Monday, January 12, 2009

Orthodoxy should be radical


One of the highlights of my time at the seminary, there weren't many, was the course on the Most Holy Trinity, which was taught by the young Fr Michael Evans, now the Bishop of East Anglia.

I remember enjoying and exploring with relish the quote which he attributed to St Athanasius, "You can tell an Arian by he way he treats the poor". I have never actually found this in Athanasius' writings, but the implication is that an orthodox understanding of the Holy Trinity, the correct understanding of the Incarnation leads to something very practical. Orthodox Catholicism should be about living radically, if it is just about quoting the catechism or a certain liturgical style is at best mere historicism, at worst escapism.
I am very suspicious of movements which some might describe as "future -church", which seem to stem from a "social gospel" without a doctrinal foundation. Indeed many of those who espouse the "social gospel" seem to despise the ancient orthodox doctrines. Indeed they would rob Christ of his divinity, and leave him a mere teacher, a figure of the past and they would rob man of Grace, leaving him un-Redeemed, dependant only on himself.
The great saints Like Sts Laurence, Martin, Francis, Vincent de Paul, modern Beati like Damian or Theresa of Calcutta, known for their acts of charity were profoundly orthodox, they believed that God becoming Man gave human beings a new dignity. Baptism calls us into the inner life of the Trinity, to be Sons. To know that through baptism we have become by adoption what Christ is by nature, should be life changing. To know that our relationship with the Trinity involves and compels us to participate in Christ's mission of atonement and salvation. To be conscious of the Grace we have received from God should at the very least compel us "to bind up the broken hearted" and "proclaim the Gospel to the poor".

Catholic Commentary has a provocative post on Traditional Catholics and the pick n mix mentallity.

7 comments:

torchofthefaith said...

Two words... Spot on!

Ottaviani said...

I commented on the blog owner's post and don't want to have to reproduce it here, so I will summarise.

The post in question has seemed to have attributed an infallibility to the World Day of Peace speech that is not there. It is a dangerous mentality to think that every single word and action of the Pope is protected from error, even outside the norms set out in Vatican I's Pastor Aeternus.

Such logic would mean that it is sin to disagree with the late Holy Father on his views on the capital punishment, Iraq war and approval for things like altar girls.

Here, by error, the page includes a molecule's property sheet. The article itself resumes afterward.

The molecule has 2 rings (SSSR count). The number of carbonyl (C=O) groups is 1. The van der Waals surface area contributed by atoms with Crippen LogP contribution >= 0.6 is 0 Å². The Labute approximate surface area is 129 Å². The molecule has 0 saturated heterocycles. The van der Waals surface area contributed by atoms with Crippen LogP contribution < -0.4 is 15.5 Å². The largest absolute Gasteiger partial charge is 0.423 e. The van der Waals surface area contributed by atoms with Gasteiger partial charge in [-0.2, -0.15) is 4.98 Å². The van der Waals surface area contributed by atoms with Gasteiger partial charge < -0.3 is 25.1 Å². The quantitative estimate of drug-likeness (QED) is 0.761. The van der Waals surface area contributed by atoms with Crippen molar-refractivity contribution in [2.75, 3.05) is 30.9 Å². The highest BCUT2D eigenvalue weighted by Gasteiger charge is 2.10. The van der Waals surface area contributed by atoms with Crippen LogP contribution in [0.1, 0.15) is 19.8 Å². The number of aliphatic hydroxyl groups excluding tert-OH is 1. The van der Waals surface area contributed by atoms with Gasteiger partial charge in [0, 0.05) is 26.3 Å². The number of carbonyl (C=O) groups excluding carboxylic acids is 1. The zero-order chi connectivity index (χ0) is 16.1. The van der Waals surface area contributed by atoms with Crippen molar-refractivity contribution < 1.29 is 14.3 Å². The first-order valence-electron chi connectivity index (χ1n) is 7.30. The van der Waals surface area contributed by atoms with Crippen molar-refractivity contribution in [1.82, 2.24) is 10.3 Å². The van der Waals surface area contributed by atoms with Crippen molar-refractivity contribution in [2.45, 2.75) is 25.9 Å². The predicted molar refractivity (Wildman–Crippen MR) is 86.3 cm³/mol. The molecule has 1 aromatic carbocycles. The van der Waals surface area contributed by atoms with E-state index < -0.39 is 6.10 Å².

It was the Spanish theologian at Trent, Melchoir Cano O.P, who said:

"Peter has no need of our lies or flattery. Those who blindly and indiscriminately defend every decision of the Supreme Pontiff are the very ones who do most to undermine the authority of the Holy See—they destroy instead of strengthening its foundations"

Fr Ray Blake said...

Ottaviani,

"Peter has no need of our lies or flattery. Those who blindly and indiscriminately defend every decision of the Supreme Pontiff are the very ones who do most to undermine the authority of the Holy See—they destroy instead of strengthening its foundations"


We can go the opposite extreme, extremes are always dangerous and undermine orthodoxy.

Ottaviani said...

Yes Fr - there is always a danger of going to the other extreme. But I believe that God has given us all the intellect to distinguish between private opinions and what is objectively correct and for the good order of things.

I still maintain that "papolatry" is something to corrected. It has been responsible in part to the modern crisis in the church today. It began with the Pius IX mentality of "I am Tradition!" and was most obvious with Paul VI, who thought as Pope he could innovate and cast aside what was previously held as sacred and correct.

Fr Ray Blake said...

Ottaviani,

Agree, I think Pope Benedict would too.

Joe said...

Fr Ray

Thank you for a post that I found a very good complement to mine.

Joe of St. Thérèse said...

Right on, I fully agree...As I often say, I truly don't disagree with Church teachings, I merely disagree with the lex vivendi part of it in some situations. Example: The Church has no power to ordain women, yet has altar girls. It's not that the functions can not be performed, the Theology is undermined when we allow them.

Excellent Post again Father.